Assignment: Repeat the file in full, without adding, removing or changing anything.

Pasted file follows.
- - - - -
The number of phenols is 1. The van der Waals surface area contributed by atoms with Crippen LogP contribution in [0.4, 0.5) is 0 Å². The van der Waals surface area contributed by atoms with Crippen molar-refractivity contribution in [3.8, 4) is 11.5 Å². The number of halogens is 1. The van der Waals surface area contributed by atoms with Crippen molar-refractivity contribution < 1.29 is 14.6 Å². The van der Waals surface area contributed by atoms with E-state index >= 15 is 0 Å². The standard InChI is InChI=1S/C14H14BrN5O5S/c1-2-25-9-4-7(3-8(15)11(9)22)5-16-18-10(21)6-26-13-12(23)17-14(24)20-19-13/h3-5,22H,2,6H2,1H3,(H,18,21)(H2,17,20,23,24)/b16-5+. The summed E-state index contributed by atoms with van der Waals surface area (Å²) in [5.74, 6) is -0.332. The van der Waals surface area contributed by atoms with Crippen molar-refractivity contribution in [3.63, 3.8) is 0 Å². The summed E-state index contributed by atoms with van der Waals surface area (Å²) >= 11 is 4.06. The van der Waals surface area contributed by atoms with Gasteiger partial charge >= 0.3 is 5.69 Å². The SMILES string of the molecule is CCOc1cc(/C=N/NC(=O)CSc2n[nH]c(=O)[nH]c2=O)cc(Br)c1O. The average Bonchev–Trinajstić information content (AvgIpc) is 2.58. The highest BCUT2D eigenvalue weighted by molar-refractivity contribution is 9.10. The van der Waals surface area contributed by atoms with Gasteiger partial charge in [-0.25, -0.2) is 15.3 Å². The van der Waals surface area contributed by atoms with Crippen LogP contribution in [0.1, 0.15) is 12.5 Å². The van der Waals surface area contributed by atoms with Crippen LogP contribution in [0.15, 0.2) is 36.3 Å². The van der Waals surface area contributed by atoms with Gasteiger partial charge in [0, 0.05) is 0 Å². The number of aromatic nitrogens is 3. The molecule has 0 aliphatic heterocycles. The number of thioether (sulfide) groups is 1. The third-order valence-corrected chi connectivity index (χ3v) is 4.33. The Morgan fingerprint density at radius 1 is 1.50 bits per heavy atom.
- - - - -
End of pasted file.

The number of phenols is 1. The van der Waals surface area contributed by atoms with Crippen LogP contribution in [0.4, 0.5) is 0 Å². The van der Waals surface area contributed by atoms with Crippen molar-refractivity contribution in [3.8, 4) is 11.5 Å². The number of halogens is 1. The van der Waals surface area contributed by atoms with Crippen molar-refractivity contribution < 1.29 is 14.6 Å². The van der Waals surface area contributed by atoms with E-state index >= 15 is 0 Å². The standard InChI is InChI=1S/C14H14BrN5O5S/c1-2-25-9-4-7(3-8(15)11(9)22)5-16-18-10(21)6-26-13-12(23)17-14(24)20-19-13/h3-5,22H,2,6H2,1H3,(H,18,21)(H2,17,20,23,24)/b16-5+. The summed E-state index contributed by atoms with van der Waals surface area (Å²) in [5.74, 6) is -0.332. The van der Waals surface area contributed by atoms with Crippen molar-refractivity contribution in [3.63, 3.8) is 0 Å². The summed E-state index contributed by atoms with van der Waals surface area (Å²) >= 11 is 4.06. The van der Waals surface area contributed by atoms with Gasteiger partial charge >= 0.3 is 5.69 Å². The SMILES string of the molecule is CCOc1cc(/C=N/NC(=O)CSc2n[nH]c(=O)[nH]c2=O)cc(Br)c1O. The average Bonchev–Trinajstić information content (AvgIpc) is 2.58. The highest BCUT2D eigenvalue weighted by molar-refractivity contribution is 9.10. The van der Waals surface area contributed by atoms with Gasteiger partial charge in [-0.25, -0.2) is 15.3 Å². The van der Waals surface area contributed by atoms with Crippen LogP contribution in [0.1, 0.15) is 12.5 Å². The van der Waals surface area contributed by atoms with Crippen LogP contribution in [0.15, 0.2) is 36.3 Å². The van der Waals surface area contributed by atoms with Gasteiger partial charge in [0, 0.05) is 0 Å². The number of aromatic nitrogens is 3. The molecule has 0 aliphatic heterocycles. The number of thioether (sulfide) groups is 1. The third-order valence-corrected chi connectivity index (χ3v) is 4.33. The Morgan fingerprint density at radius 1 is 1.50 bits per heavy atom.